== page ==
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The Street
The Street
Michael Tedder

What Is Twitter Saying About 'Obi-Wan Kenobi'?

For a long time, it was near universally accepted, both in fan culture and the general mainstream, that the Star Wars prequels were bad.

After a nearly two decade long wait, in which many fans gave up hope that there would ever be more “Star Wars” films, the anticipation for “​​Star Wars: Episode I - The Phantom Menace” was intense.

And the response was…well, surely you’ve heard. 

People jeered the wooden dialogue, the confusing midichlorians business, the often stilted-acting, the over-reliance on CGI and the Jar Jar Binks of it all.

“Star Wars: Episode II- Attack of the Clones” and “Star Wars: Episode III – Revenge of the Sith” didn’t fare much better critically or with the fans. Social media was barely a thing when “Sith” was released, but if Twitter had existed, one imagines that mocking gifs of lines such as this would have dominated.

Of course, a massive franchise such as “Star Wars” wasn’t going to remain dominant forever. In an age where intellectual property is the name of the game, Hollywood couldn’t leave one the biggest franchises to ever exist as a completed story or anything.

After Disney purchased the rights to Star Wars from creator George Lucas for a record-setting $4 billion dollars, producer Kathleen Kennedy and director J. J. Abrams went about running as far away from the prequels as possible with 2015’s “Star Wars: The Force Awakens.” 

Midichlorians? Never heard of ‘em.

So in light of all that, it’s more than a little surprising for anyone with any sort of cultural memory to see that not only are the prequels beginning to get a cultural rehabilitation, but Disney and Kennedy are now willing to acknowledge that they ever existed in the form of its latest TV series “Obi-Wan Kenobi.”


So People Like The Prequels Now? Kinda?

So people have stopped completely mocking the prequels. What happened?

Well, it’s complicated. As younger writers over at pop culture websites such as The Mary Sue have observed, critics and snarky types may have had their say, but if you saw the films at a young enough age, they felt like a part of your childhood. 

You might roll your eyes at them if you get a bit older, sure. But what adult Star Wars fan doesn’t admit that, yeah, the holy Original Trilogy also has some very goofy moments? I mean, do you really stand for the Ewoks?

But as observed by The Ringer’s Justin Charity and many others, while “The Force Awakens” was well received, the sequel films were also devisive, and the reaction to them was often racist, misogynistic and toxic in ways that embarrassed Star Wars fans and the franchise itself.  (A certain type of toxic fan was incensed that the prequels’s main heroes Rey, Poe and Finn were a woman and two people of color, and the actress Kelly Marie Tran was the victim of intense harassment.)

In retrospect, while Lucas’ skills as a director of actors and writer of dialogue and many other things had deteriorated in his long absence from the screen, at the least the prequels were trying to do something.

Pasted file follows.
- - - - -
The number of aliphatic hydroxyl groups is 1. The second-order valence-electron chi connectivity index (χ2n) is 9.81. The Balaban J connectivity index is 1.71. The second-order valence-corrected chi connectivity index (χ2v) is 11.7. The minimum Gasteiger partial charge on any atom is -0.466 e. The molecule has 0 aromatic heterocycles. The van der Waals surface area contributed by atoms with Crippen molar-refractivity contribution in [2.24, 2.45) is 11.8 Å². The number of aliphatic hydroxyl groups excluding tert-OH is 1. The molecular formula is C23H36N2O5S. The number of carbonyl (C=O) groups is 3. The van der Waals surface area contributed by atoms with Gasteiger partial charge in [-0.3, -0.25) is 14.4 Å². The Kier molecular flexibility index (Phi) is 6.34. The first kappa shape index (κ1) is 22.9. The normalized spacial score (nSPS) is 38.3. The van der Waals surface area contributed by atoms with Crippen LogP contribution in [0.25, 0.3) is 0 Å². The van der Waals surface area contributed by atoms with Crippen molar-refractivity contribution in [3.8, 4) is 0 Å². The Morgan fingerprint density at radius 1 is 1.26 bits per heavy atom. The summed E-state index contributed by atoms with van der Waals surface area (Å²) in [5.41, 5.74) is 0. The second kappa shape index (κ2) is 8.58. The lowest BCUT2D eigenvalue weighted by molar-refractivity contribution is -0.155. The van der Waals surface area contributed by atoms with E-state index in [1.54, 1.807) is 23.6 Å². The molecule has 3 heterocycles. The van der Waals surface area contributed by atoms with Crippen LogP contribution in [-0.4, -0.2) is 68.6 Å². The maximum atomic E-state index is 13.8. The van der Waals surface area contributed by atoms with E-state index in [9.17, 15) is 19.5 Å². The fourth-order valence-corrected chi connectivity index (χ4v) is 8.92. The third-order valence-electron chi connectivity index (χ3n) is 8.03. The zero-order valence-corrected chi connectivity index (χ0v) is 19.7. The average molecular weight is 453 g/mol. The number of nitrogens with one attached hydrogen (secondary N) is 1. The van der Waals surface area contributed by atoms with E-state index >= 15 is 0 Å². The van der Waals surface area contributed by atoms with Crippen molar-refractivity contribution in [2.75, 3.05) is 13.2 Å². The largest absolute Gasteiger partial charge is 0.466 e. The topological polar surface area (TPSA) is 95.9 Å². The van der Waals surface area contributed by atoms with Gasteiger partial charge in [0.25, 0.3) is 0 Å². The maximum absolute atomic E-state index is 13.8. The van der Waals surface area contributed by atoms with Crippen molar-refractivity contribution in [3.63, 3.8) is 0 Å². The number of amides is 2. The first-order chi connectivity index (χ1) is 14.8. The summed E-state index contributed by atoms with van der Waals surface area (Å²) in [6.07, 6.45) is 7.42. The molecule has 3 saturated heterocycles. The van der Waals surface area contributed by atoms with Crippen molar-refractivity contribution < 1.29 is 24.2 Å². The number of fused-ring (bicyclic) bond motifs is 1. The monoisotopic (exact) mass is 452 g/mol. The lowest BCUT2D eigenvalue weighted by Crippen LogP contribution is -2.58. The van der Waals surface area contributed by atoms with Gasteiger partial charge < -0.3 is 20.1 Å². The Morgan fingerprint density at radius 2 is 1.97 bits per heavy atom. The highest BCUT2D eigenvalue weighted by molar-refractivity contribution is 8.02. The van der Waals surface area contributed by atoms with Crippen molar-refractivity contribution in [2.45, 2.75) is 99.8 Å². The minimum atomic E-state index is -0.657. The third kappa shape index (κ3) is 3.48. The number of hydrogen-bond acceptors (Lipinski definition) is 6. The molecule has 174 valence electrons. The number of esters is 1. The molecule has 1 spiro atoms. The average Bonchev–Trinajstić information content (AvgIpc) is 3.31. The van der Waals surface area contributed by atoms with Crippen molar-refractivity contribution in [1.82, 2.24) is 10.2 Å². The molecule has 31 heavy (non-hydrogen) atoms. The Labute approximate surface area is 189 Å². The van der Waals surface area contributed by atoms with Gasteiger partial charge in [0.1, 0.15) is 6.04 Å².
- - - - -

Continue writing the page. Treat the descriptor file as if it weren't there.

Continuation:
They told the story of a civilization collapsing into fascism (a theme many people can find relatable these days) and of a good man giving in to the violence and rage inside of him. (So, Lucas did “Breaking Bad” well before Walter White started cooking meth.) 

Plus, as weird and dumb as the prequels could be, they certainly were memorable. 

“Not even the most loyal fan nor the most contrarian critic seems prepared to argue that the prequels are in fact good. But they’re quotable, they’re memeable, and they’re fun to rant against and argue about and rally around,” Charity wrote.


So What Is Twitter Saying About “Obi-Wan Kenobi”?

After the generally negative response to “The Rise of Skywalker,” Disney pivoted, and began focusing on making television programs for its streaming service. 

While it’s hard to believe that there will never be another Star Wars film again, after the “Game of Thrones” creative team departed a planned film trilogy, movie plans seemed to get put on hold for a while, though recently it was confirmed that director Taika Waititi would have one out next year.

One more note about the prequels. Say what you will about literally any other aspect. 

But only the most devoted hater ever said anything bad about Ewan McGregor’s performance as Obi-Wan Kenobi. The man does not miss.

So even before Disney’s first Star Wars series “The Mandalorian,” even launched, Disney began trying to talk McGregor into resuming the role. He agreed, and eventually Hayden Christensen (who took quite a lot of flak for his moody take on Anakin Skywalker, aka Darth Vader) signed up as well. 

Though the show was extensively retooled at one point, director Deborah Chow has said they wanted to tell the story of how the broken Kenobi we saw at the end of the prequels became the one viewers were introduced to as Luke Skywalker’s caretaker in the very first film.

Based on how late it’s taken for the critical reviews to drop, it seems there were no advance screeners. But some reviews now have their takes, and people who took the day off (or stayed up until the episodes dropped in the wee morning) have now weighed in. 

What’d they have to say?

Consequence says what we all know to be true. McGregor rules.

Variety thinks it solid, folks!

Not surprising, but fan pleasing. We've heard that before, haven't we?

It's not Star Wars without haters, and Deadline is just not feeling it.

The fans think Chow did a good job!

Everyone loves Ewan.

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